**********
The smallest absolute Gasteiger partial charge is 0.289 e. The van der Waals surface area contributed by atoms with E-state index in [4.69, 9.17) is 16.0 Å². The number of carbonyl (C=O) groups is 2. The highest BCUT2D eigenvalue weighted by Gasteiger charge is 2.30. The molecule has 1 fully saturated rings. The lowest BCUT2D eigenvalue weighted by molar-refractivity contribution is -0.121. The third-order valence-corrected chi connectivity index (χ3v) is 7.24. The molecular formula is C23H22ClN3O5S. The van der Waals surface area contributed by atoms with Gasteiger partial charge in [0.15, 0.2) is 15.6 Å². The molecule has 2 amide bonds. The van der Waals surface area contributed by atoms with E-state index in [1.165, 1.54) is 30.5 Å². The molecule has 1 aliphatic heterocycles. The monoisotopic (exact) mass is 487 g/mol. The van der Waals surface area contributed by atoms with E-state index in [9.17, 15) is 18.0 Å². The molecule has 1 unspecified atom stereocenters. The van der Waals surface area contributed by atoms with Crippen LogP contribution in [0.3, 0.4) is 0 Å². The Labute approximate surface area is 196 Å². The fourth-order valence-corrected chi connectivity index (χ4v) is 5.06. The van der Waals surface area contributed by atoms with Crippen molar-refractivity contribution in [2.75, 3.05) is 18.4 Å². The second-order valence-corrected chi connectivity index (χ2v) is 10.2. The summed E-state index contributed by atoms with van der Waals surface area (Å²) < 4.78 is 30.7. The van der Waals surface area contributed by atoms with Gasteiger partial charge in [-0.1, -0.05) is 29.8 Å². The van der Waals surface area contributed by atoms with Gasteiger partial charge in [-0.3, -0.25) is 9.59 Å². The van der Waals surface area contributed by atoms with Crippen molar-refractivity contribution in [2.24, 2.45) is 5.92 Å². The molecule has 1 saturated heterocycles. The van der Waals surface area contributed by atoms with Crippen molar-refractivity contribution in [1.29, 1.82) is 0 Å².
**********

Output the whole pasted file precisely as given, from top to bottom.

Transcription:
The smallest absolute Gasteiger partial charge is 0.289 e. The van der Waals surface area contributed by atoms with E-state index in [4.69, 9.17) is 16.0 Å². The number of carbonyl (C=O) groups is 2. The highest BCUT2D eigenvalue weighted by Gasteiger charge is 2.30. The molecule has 1 fully saturated rings. The lowest BCUT2D eigenvalue weighted by molar-refractivity contribution is -0.121. The third-order valence-corrected chi connectivity index (χ3v) is 7.24. The molecular formula is C23H22ClN3O5S. The van der Waals surface area contributed by atoms with Gasteiger partial charge in [0.15, 0.2) is 15.6 Å². The molecule has 2 amide bonds. The van der Waals surface area contributed by atoms with E-state index in [1.165, 1.54) is 30.5 Å². The molecule has 1 aliphatic heterocycles. The monoisotopic (exact) mass is 487 g/mol. The van der Waals surface area contributed by atoms with E-state index in [9.17, 15) is 18.0 Å². The molecule has 1 unspecified atom stereocenters. The van der Waals surface area contributed by atoms with Crippen LogP contribution in [0.3, 0.4) is 0 Å². The Labute approximate surface area is 196 Å². The fourth-order valence-corrected chi connectivity index (χ4v) is 5.06. The van der Waals surface area contributed by atoms with Crippen molar-refractivity contribution in [2.75, 3.05) is 18.4 Å². The second-order valence-corrected chi connectivity index (χ2v) is 10.2. The summed E-state index contributed by atoms with van der Waals surface area (Å²) < 4.78 is 30.7. The van der Waals surface area contributed by atoms with Gasteiger partial charge in [-0.1, -0.05) is 29.8 Å². The van der Waals surface area contributed by atoms with Gasteiger partial charge in [-0.3, -0.25) is 9.59 Å². The van der Waals surface area contributed by atoms with Crippen molar-refractivity contribution in [2.24, 2.45) is 5.92 Å². The molecule has 1 saturated heterocycles. The van der Waals surface area contributed by atoms with Crippen molar-refractivity contribution in [1.29, 1.82) is 0 Å².